1. Recognize angles as geometric shapes that are formed wherever two rays share a common endpoint, and understand concepts of angle measurement.
    1. An angle is measured with reference to a circle with its center at the common endpoint of the rays, by considering the fraction of the circular arc between the points where the two rays intersect the circle.  An angle that turns through 1/360 of a circle is called a “one-degree angle,” and can be used to measure angles.
    2. An angle that turns through n one-degree angles is said to have an angle measure of n degrees.
    1. Measure angles in whole-number degrees using a protractor.  Sketch angles of specified measure.
    2. Recognize angle measure as additive.  When an angle is decomposed into non-overlapping parts, the angle measure of the whole is the sum of the angle measures of the parts.  Solve addition and subtraction problems to find unknown angles on a diagram in real world and mathematical problems; e.g., by using an equation with a symbol for the unknown angle measure.
    3. Understand a fraction a/b with a > 1 as a sum of fractions 1/b.
    4. Understand addition and subtraction of fractions as joining and separating parts referring to the same whole.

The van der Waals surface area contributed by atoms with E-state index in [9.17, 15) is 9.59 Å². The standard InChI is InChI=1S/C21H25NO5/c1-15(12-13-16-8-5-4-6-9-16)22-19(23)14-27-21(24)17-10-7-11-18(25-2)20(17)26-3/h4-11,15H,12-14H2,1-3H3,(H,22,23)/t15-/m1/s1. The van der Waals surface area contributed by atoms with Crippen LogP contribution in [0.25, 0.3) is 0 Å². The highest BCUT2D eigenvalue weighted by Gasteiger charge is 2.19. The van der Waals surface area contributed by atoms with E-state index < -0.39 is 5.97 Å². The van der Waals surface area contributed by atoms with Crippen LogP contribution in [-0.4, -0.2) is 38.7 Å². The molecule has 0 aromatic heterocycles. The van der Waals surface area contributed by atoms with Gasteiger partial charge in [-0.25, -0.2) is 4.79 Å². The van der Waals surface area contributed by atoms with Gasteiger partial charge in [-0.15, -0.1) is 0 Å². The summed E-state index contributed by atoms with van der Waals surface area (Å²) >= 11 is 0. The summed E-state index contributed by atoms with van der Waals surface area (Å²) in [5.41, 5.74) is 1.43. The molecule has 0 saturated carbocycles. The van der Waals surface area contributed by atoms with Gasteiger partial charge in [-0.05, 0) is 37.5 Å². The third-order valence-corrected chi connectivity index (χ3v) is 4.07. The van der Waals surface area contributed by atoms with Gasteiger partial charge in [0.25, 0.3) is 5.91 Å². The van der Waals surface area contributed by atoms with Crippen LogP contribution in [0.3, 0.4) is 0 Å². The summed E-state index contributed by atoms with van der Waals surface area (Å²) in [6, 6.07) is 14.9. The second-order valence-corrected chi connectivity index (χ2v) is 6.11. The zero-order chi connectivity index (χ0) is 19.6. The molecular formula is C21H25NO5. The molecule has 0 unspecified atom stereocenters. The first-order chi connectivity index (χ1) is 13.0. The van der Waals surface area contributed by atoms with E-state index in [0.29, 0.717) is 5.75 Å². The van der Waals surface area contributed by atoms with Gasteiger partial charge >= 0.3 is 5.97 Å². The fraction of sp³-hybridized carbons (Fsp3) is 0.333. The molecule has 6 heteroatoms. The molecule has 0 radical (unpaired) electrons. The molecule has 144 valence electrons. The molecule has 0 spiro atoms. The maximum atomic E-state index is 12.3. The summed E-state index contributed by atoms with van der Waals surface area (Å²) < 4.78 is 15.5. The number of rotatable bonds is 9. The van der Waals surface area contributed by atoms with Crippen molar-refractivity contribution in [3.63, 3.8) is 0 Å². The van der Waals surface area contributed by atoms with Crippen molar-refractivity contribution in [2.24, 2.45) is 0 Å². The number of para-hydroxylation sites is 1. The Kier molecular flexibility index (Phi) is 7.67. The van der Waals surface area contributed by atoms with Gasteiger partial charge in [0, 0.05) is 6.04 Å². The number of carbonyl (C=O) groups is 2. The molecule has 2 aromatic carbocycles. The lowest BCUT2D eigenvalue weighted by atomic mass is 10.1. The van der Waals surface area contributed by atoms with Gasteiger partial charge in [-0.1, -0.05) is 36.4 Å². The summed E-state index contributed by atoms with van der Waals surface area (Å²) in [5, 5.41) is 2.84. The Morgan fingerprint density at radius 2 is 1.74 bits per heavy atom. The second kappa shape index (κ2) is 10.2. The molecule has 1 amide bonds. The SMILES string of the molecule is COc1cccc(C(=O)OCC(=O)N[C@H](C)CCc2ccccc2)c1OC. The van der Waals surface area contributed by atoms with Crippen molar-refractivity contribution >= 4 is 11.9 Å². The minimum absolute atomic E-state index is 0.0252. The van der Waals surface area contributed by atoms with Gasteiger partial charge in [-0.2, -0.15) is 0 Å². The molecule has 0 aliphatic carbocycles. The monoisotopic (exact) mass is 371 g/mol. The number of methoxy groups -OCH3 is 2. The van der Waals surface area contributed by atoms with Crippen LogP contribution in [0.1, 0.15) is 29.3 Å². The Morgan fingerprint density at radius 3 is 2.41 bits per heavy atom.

5. Decompose a fraction into a sum of fractions with the same denominator in more than one way, recording each decomposition by an equation.  Justify decompositions; e.g., by using a visual fraction model.

    Examples:  3/8 = 1/8 + 1/8 + 1/8; 3/8 = 1/8 + 2/8; 2 1/8 = 1 + 1 + 1/8 = 8/8 + 8/8 + 1/8.

    1. Add and subtract mixed numbers with like denominators; e.g., by replacing each mixed number with an equivalent fraction, and/or by using properties of operations and the relationship between addition and subtraction.
    2. Solve word problems involving addition and subtraction of fractions referring to the same whole and having like denominators; e.g., by using visual fraction models and equations to represent the problem.
    3. Apply and extend previous understandings of multiplication to multiply a fraction by a whole number.Understand a fraction a/b as a multiple of 1/b.